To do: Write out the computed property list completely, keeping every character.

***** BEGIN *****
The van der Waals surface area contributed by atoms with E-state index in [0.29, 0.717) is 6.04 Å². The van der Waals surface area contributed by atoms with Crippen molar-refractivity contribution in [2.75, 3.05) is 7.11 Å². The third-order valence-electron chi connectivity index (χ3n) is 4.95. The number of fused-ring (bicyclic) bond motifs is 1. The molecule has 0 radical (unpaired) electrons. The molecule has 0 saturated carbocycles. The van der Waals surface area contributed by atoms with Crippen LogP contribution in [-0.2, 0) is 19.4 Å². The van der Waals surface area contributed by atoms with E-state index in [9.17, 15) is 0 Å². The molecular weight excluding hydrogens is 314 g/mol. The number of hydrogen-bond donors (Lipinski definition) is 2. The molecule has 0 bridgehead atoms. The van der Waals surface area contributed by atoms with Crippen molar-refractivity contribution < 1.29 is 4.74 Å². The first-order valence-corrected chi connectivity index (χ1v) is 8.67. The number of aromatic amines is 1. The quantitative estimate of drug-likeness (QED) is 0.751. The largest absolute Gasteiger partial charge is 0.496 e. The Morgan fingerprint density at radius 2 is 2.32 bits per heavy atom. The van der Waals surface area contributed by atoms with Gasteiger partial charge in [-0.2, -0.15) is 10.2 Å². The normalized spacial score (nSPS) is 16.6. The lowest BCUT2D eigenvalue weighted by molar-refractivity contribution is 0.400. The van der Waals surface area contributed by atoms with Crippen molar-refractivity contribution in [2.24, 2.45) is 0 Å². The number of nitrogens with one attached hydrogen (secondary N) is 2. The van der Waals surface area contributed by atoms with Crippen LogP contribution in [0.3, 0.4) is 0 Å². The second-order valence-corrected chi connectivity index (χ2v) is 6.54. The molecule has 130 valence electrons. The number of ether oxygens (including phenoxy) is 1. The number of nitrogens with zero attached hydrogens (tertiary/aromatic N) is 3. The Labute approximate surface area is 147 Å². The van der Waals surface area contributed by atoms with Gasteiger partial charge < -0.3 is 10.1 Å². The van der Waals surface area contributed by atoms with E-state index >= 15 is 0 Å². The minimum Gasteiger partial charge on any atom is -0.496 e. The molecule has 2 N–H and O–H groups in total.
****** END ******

The van der Waals surface area contributed by atoms with E-state index in [0.29, 0.717) is 6.04 Å². The van der Waals surface area contributed by atoms with Crippen molar-refractivity contribution in [2.75, 3.05) is 7.11 Å². The third-order valence-electron chi connectivity index (χ3n) is 4.95. The number of fused-ring (bicyclic) bond motifs is 1. The molecule has 0 radical (unpaired) electrons. The molecule has 0 saturated carbocycles. The van der Waals surface area contributed by atoms with Crippen LogP contribution in [-0.2, 0) is 19.4 Å². The van der Waals surface area contributed by atoms with E-state index in [9.17, 15) is 0 Å². The molecular weight excluding hydrogens is 314 g/mol. The number of hydrogen-bond donors (Lipinski definition) is 2. The molecule has 0 bridgehead atoms. The van der Waals surface area contributed by atoms with Crippen molar-refractivity contribution < 1.29 is 4.74 Å². The first-order valence-corrected chi connectivity index (χ1v) is 8.67. The number of aromatic amines is 1. The quantitative estimate of drug-likeness (QED) is 0.751. The largest absolute Gasteiger partial charge is 0.496 e. The Morgan fingerprint density at radius 2 is 2.32 bits per heavy atom. The van der Waals surface area contributed by atoms with Gasteiger partial charge in [-0.2, -0.15) is 10.2 Å². The normalized spacial score (nSPS) is 16.6. The lowest BCUT2D eigenvalue weighted by molar-refractivity contribution is 0.400. The van der Waals surface area contributed by atoms with Crippen molar-refractivity contribution in [2.24, 2.45) is 0 Å². The number of nitrogens with one attached hydrogen (secondary N) is 2. The van der Waals surface area contributed by atoms with Crippen LogP contribution in [0.3, 0.4) is 0 Å². The second-order valence-corrected chi connectivity index (χ2v) is 6.54. The molecule has 130 valence electrons. The number of ether oxygens (including phenoxy) is 1. The number of nitrogens with zero attached hydrogens (tertiary/aromatic N) is 3. The Labute approximate surface area is 147 Å². The van der Waals surface area contributed by atoms with Gasteiger partial charge < -0.3 is 10.1 Å². The van der Waals surface area contributed by atoms with E-state index >= 15 is 0 Å². The minimum Gasteiger partial charge on any atom is -0.496 e. The molecule has 2 N–H and O–H groups in total.